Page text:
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Fair Value Measurement Option May Remain in U.S. GAAP

April 7, 2014

The FASB continued to move away from the largely converged classification and measurement proposal it issued in February 2013, voting to keep intact the fair value measurement option in U.S. GAAP for certain types of financial instruments. Current U.S. GAAP allows wider use of the fair value option for financial assets and liabilities than the 2013 proposal.

The FASB on April 4, 2014, rejected a part of its February 2013 classification and measurement proposal that would have narrowed down the types of financial assets and liabilities a business could choose to measure at fair value.

Instead, a 5-2 majority of the board voted to keep current U.S. GAAP’s so-called fair value option, which allows more financial instruments to be measured at fair value.

The tentative decision keeps intact the part of Subtopic 825-10 Financial Instruments, formerly SFAS No. 159, that enshrines the fair value option for many financial instruments. The FASB released SFAS No. 159 in 2007, saying it would improve financial reporting by allowing businesses the opportunity to reduce artificial swings in reported earnings caused by measuring related assets and liabilities differently. It also would reduce the need for companies to comply with complex hedge accounting provisions, the FASB said at the time.

A majority of FASB members and the FASB’s research staff said those reasons were still valid and practice should not change.

“In addition, the staff is not aware of the fair value option in U.S. GAAP being a source of significant practice issues,” FASB fellow Nicholas Milone said.

The FASB’s move is a further retreat from the major changes proposed in Proposed Accounting Standards Update (ASU) No. 2013-220, Financial Instruments—Overall (Subtopic 825-10), Recognition and Measurement of Financial Assets and Financial Liabilities, which was released in February 2013 and called for an overhaul in the way businesses recognize and measure their financial instruments.

The FASB’s proposal was largely aligned with the IASB’s November 2012 Exposure Draft (ED) No. 2012-4, Classification and Measurement: Limited Amendments to IFRS 9 (Proposed amendments to IFRS 9-2010), but discussions between the boards broke down late in 2013 when the FASB said the joint model was too complex to represent an improvement over existing U.S. GAAP. (See GAAP’s Measurements for Financial Instruments May not Match Up with IFRS in the December 23, 2013, edition of Accounting & Compliance Alert. )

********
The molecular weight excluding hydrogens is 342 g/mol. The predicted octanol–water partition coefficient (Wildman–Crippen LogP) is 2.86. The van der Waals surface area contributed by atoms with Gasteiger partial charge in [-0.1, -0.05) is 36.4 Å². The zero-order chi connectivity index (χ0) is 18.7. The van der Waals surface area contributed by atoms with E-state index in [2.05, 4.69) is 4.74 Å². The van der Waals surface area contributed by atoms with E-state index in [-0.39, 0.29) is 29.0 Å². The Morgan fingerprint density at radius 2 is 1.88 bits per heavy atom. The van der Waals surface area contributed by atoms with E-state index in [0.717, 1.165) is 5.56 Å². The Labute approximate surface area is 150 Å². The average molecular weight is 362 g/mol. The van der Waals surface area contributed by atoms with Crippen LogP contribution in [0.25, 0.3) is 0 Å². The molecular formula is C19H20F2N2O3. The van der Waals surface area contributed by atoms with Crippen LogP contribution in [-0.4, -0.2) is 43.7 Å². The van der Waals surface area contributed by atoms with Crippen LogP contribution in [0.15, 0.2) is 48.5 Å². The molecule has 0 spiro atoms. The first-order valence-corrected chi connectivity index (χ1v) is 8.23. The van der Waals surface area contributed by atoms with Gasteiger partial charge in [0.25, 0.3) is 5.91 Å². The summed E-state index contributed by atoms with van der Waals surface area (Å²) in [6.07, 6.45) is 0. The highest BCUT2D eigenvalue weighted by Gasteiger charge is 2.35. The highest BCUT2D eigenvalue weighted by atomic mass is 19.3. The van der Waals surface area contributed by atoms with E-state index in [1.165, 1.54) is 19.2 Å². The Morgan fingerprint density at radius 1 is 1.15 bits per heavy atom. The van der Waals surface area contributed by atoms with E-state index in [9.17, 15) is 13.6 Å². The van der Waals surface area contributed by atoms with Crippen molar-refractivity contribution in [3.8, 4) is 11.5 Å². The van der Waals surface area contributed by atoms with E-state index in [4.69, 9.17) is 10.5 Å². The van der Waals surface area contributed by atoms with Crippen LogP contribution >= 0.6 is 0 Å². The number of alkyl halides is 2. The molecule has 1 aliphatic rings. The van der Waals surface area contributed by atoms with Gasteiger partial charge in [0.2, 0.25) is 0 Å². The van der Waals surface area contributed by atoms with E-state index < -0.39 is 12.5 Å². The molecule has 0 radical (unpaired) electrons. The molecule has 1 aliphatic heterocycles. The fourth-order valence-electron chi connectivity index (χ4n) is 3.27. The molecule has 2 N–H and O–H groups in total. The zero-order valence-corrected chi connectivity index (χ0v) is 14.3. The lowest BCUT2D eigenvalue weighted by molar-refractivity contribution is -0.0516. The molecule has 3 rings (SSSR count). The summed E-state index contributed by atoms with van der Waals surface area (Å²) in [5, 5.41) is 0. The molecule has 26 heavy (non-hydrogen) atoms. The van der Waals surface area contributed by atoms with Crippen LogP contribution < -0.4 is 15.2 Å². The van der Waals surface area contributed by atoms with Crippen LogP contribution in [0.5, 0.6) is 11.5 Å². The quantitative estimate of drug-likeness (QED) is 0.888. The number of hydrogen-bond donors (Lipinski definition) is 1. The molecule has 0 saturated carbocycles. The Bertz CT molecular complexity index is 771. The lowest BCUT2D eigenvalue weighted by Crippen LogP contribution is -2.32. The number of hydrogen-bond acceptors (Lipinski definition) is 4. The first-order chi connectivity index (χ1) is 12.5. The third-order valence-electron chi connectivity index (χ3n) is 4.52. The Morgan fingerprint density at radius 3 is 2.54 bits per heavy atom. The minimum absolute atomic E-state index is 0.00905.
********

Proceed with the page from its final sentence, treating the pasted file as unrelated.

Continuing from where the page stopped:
The FASB instead has been focusing on narrower changes to current accounting rather than a wholesale revamp of U.S. GAAP.

The FASB’s original classification and measurement proposal eliminated the unconditional fair value option in U.S. GAAP. It narrowed down the instruments allowed to take the fair value option to groups of assets and liabilities whose net exposure is managed on a fair value basis and whose information is reported to management on a net exposure basis; hybrid financial instruments that contain an embedded derivative; financial assets that may be held to collect payments or may also be sold; and nonfinancial hybrid liabilities that contain an embedded derivative.

Many investors and analysts applauded the reduction of instruments that could take the option to be measured at fair value—and some supported eliminating the option entirely, Milone told the board. Reducing or eliminating the option would enhance their ability to compare businesses more easily, he said. But businesses said they wanted to retain the option.

“The staff acknowledges that the unrestricted fair value option has the potential to impair comparability between entities, particularly in cases where two entities use the option differently,” Milone said.

The joint FASB and IASB classification and measurement project was once the crux of the standard-setters’ overhaul of accounting for financial instruments.

The boards had sought to create a single, global way to promote consistent measurement of increasingly sophisticated financial assets and liabilities. A global standard had been a top priority in the wake of the 2008 financial crisis, but it became an elusive goal as the FASB and IASB wrestled with tough questions from banks, auditors, and analysts.

The proposals called for financial instruments to be measured in three ways—amortized cost, fair value with changes recorded in net income, and fair value with changes recorded in other comprehensive income. Instruments were assigned to categories based upon their cash-flow characteristics and the business models they serve. Loans that a lender lists on its balance sheet and holds to collect payments of principal and interest would have been measured at amortized cost, while assets that are traded would be measured at fair value, with changes recorded in net income. Financial products a business may hold onto but could sell later would fall into a third category: fair value with changes recorded in other comprehensive income.

After weighing feedback from banks, auditors, and investors, the FASB in December had second thoughts and has since focused on smaller, targeted improvements to U.S. GAAP.

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